Saturday, May 27, 2017

The State Spending That We Can't Live Without?

  Gov. Fallin wanted us to pay $2 billion more in taxes. The Budget Chairs tried to push at least half of that, but in the end got most of a billion more of our next year's income.
  The legislators all went home. The documents all went to the governor's office. Thinktanks on the left and right are consulting attorneys for an inevitable court fight over the highly questionable decisions of the Republican leadership.
​Total Spent    $6,975,417,616.00

​Common Education    $2,448,399,829.00
Medical Services    $1,161,822,103.00
Human Services    $822,900,283.00
Higher Education    $773,597,660.00
Safety - Corrections    $613,425,571.00
Mental Health - Addictions    $327,990,166.00
Miscellaneous    $292,342,937.00
Transportation    $155,338,280.00
State Financial Agencies    $139,530,413.00
Courts    $133,966,765.00
Natural Resources - Industries    $106,103,609.00

Waste Continues

  According to SoonerPoll's latest research, almost all of us agree that there's  plenty of ways to make harmless cuts to this budget.
  Rep. George Faught presented a bill to end the "swag" spending by elected officials. About $34 million is spent on banquets, token gifts, plaques, trophies, and other means of making the incumbents look generous, hospitable, and most of all.. important. Faught's bill never got out of committee. Many of his fellow Republicans killed it.
  With several dozen universities in the state, somehow our legislature still believes we need to subsidize them to the tune of over $6,000 per full time student. It's a giveaway that benefits wealthier families more than the poor.
​  If Oklahoma had ended the swag and the college subsidies, we would have had a surplus in each of the past 5 years.

Missed Opportunities

  Criminal justice reform was shamefully thwarted by a couple of strategically-placed committee chairmen. The leadership is also responsible for their actions. Several task force recommendations failed to get to the floor for votes. Rep. Scott Biggs and Sen. Anthony Sykes are disgracing their offices by acting as dictators in opposition to the will of  the voters and their colleagues.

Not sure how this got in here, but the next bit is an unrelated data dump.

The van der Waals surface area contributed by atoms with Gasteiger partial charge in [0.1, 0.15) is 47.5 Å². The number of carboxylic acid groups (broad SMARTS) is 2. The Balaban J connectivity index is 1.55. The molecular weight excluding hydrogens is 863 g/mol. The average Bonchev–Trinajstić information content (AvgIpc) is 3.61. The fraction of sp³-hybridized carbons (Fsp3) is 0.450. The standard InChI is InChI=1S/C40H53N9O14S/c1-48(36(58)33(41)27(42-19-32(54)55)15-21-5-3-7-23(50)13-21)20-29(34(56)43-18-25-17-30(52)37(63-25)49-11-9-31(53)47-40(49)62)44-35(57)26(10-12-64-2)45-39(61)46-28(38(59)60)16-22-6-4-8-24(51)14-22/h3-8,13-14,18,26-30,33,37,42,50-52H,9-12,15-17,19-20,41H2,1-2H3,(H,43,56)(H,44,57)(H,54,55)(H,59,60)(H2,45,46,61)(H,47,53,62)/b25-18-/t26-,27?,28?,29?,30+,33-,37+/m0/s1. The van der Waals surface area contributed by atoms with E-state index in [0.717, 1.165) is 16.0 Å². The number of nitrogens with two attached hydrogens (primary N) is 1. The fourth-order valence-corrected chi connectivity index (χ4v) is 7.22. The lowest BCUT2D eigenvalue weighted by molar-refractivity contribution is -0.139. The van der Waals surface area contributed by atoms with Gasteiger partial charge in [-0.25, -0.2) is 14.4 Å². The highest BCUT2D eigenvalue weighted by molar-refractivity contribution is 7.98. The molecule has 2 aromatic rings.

The voters called for several reforms in criminal justice, last November. The authors of the initiative petitions were trusting the legislature to continue that work through statutory  structuring so that our dubious reputation for ruining lives with felony punishments would go away. Folks with petty charges or simple possession of harmless pot were supposed to get shorter sentences and more opportunity for getting their lives together.
  Some wanted to overturn the state questions (780 & 781) completely. One of them got arrested and removed from power before he could harm more lives. 
  Everyone paid lip-service about caring for the mentally ill, but we still send far more of them to jail than to state-run mental health institutions so they can get recovery and become productive again. I'm not talking about the ones who committed real crimes. They need to be helped in a forensic program. But too often they just rot in jail cells, indefinitely.
   We have a billion dollars sitting in a TSET fund. That account is not being made available to deal with the addiction problems of Oklahomans. TSET spends more on salaries and media buys than on people trying to get therapy for addictions. The legislature could have taken the initiative to change that. They didn't seem to want to. Instead they wanted to raise more tobacco tax.
   Our monument to the history of laws is still exiled from the capitol complex. The stone depiction of the Hebrew Decalogue is deemed a threat to society. Our National Guard Chapel may be the next thing to go. Even our chaplains may get kicked out of the state militias.
  Our marriage statutes remain inconsistent with our constitution and the federal rulings. Rep Todd Russ had a great bill, but another committee chairman, Chris Kannady, decided to kill it, all by himself.

The good accomplishments

  • Tim Gillespie of OK2A says much of his agenda for reforming arms laws was successful. 
  • Criminal Justice Reform is growing in support.
  • Mental Health issues will continue to be addressed. Understanding among conservatives is growing.
  • Corporate Welfare is ending. We quit paying industries in exchange for empty promises of economic development.
  • Democrats are sounding more reasonable. They have to. (But never feed them after dark).
  • The Oklahoma Chamber quit trying to sell us on Pops Museums, Expanding Medicaid, or timeshare condominiums in the middle of a swamp.

from Sooner - Editorial

No comments :

Post a Comment